Surviving charter evidence, dating to September 934, reveals that the defeated Custantín submitted to Æthelstan, and was then in the latter's presence witnessing a charter to one of English king's household men. The actual record of this charter is preserved by a fourteenth-century chartulary. Such mediaeval chartularies commonly abbreviated witness lists. Remarkably, no Welsh potentates are recorded by the witness list which could indicate that their names were not preserved by the chartulary. If correct, Owain himself could have been amongst the witnesses as well. In any case, Owain certainly seems to have spent time in Æthelstan's court, attesting several of the latter's royal charters. For example, he appears to have witnessed one as a subregulus in Worthy dated 20 June 931, and one as a subregulus (with Custantín and three Welsh kings) in Cirencester dated 935, and two others as a subregulus (with three Welsh kings) in Dorchester dated 21 December 937.[note 12] The ordering of the witness lists in Æthelstan's surviving charters seems to reveal the eminent standing Owain enjoyed amongst his royal peers, and suggests that he was regarded as the third most powerful king in Britain, after Custantín and Æthelstan. The fact that Custantín is not known to have attested any English charters before 934 could indicate that his absence from Æthelstan's court was an act of calculated insubordination. As such, the English invasion of 934 could well have been punitive in nature, and its success may be partly exemplified by Custantín's appearance in the witness list of the September 934 charter, in which he is the first recorded subregulus amongst others.
Defeat at Brunanburh in 937
Æthelstan's attempt to incorporate the northern kings into an imperial subreguli system—an arrangement he had earlier initiated with the rulers of Wales—was interrupted before the end of the decade. After 935, none of Æthelstan's subreguli are recorded in the king's presence. It may have been about this period in time when Custantín and Gofraid's son, Amlaíb, concluded the marital alliance referred to by Chronicon ex chronicis.[note 13] Certainly, Amlaíb consolidated power in Ireland between 934 and 936, before he crossed the Irish Sea and engaged the English at the Battle of Brunanburh in 937. Supporting Amlaíb against Æthelstan—the man who had forced Amlaíb's father from power in Northumbria—were the Scots and Cumbrians.[note 14] Described by the Annals of Ulster as "a great, lamentable and horrible battle", the English victory at Brunanburh was resounding military achievement for Æthelstan. Regardless of its significance to contemporaries and later generations, however, the precise location of Brunanburh is uncertain.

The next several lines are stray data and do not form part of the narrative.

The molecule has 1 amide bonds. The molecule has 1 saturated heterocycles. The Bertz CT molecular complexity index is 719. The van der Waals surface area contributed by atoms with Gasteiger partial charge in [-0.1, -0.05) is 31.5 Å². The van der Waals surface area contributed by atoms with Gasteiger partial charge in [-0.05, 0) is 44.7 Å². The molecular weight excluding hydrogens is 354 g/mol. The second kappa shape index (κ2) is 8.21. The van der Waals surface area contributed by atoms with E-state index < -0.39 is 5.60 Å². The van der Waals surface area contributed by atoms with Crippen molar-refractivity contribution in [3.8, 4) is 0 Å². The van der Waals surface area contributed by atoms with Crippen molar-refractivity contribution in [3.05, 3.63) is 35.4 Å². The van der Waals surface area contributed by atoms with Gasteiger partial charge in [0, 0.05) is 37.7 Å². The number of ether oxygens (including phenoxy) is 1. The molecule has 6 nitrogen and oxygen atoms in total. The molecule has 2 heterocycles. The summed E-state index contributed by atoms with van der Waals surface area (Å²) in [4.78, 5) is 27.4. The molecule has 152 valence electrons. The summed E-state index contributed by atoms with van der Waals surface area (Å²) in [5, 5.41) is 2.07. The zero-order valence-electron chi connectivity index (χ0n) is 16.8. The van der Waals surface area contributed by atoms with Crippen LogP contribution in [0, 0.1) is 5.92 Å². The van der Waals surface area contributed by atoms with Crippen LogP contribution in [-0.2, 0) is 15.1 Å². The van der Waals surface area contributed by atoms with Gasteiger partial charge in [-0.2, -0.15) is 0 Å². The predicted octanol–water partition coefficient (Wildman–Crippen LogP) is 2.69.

Owain may be identical to the Cumbrian king who is recorded to have participated. The sources that refer to the presence of this monarch—such as Historia regum Anglorum and Libellus de exordio—fail to identify the man by name. The battle is also the subject of the Battle of Brunanburh, a remarkable piece of praise poetry preserved by the Anglo-Saxon Chronicle. This panegyric—one of the most important sources for the conflict—claims that a son of Custantín was killed in the affair, and that five kings also lost their lives against the English. Although the Cumbrians are not specifically mentioned by the text, it is possible that the composer chose to leave them out due to technical constraints regarding the piece's metre and structure. By leaving out the Cumbrians and Owain, the poem presents the opposing sides symmetrically: the West Saxons and Mercians—led by Æthelstan and Edmund I—versus the Scandinavians and Scots—led by Amlaíb and Custantín. Perhaps the Cumbrians' part in the conflict was overshadowed by the combatants; or maybe the poem's composer merely regarded Amlaíb's supporters to be sufficiently represented by the Scots alone. In any event, if Owain was indeed a participant in the conflict, it is possible that he was amongst those who perished.
It is possible that the scale of the casualties at Brunanburh—which seem to have weakened Æthelstan's forces as well as those of his opponents—could have been seized upon by the Cumbrians to further enable their expansion. Æthelstan's death in 939 would have also provided another window of opportunity to consolidate such territorial gains. In any event, it seems likely that either Owain, or his succeeding son Dyfnwal, submitted to Æthelstan soon after the clash at Brunanburh. The tenth-century Life of St Cathróe appears to reveal that Dyfnwal indeed possessed the kingship not terribly long afterwards. Owain, Dyfnwal, and the latter's son Máel Coluim, are attested by the tenth-century Saltair na Rann in a passage concerning the latter.
Æthelstan A, an unknown scribe who drafted several royal charters Owain witnessed
↑ Since the 2000s academics have accorded Owain various patronymic names in English secondary sources: Eogan mac Domnaill, and Owain ap Dyfnwal. Likewise, since the 1990s academics have accorded Owain various personal names in English secondary sources: Eogan,Eugenius,Owain,Owen, and Ywain.
↑ By about the 920s, the kingdom appears to have comprised much of what is today Lanarkshire, Dunbartonshire, Renfrewshire, Stirlingshire, Peebleshire, West Lothian, Mid Lothian, eastern Dumfriesshire, and Cumberland. The Old EnglishCumbras is a form of the WelshCymry, a designation likely used by both the northern and the more southerly Britons. Examples of the new terminology for the northern realm include Cumbra land and terra Cumbrorum, meaning "land of the Cumbrians". Such "Cumbrian" nomenclature is found in royal designations, suggesting that its adoption reflected the realm's political expansion. By the mid tenth century, the "Strathclyde" terminology seems to have been mostly superseded. The expansion of the Cumbrian kingdom may be perceptible in some of the place names of southern Scotland and northern England.
↑ One source that may contradict this annal is the "B" the ninth- to twelfth-century Anglo-Saxon Chronicle (a version also known as the Mercian Register), which reports that Æthelflæd secured an alliance with the men of York in 918.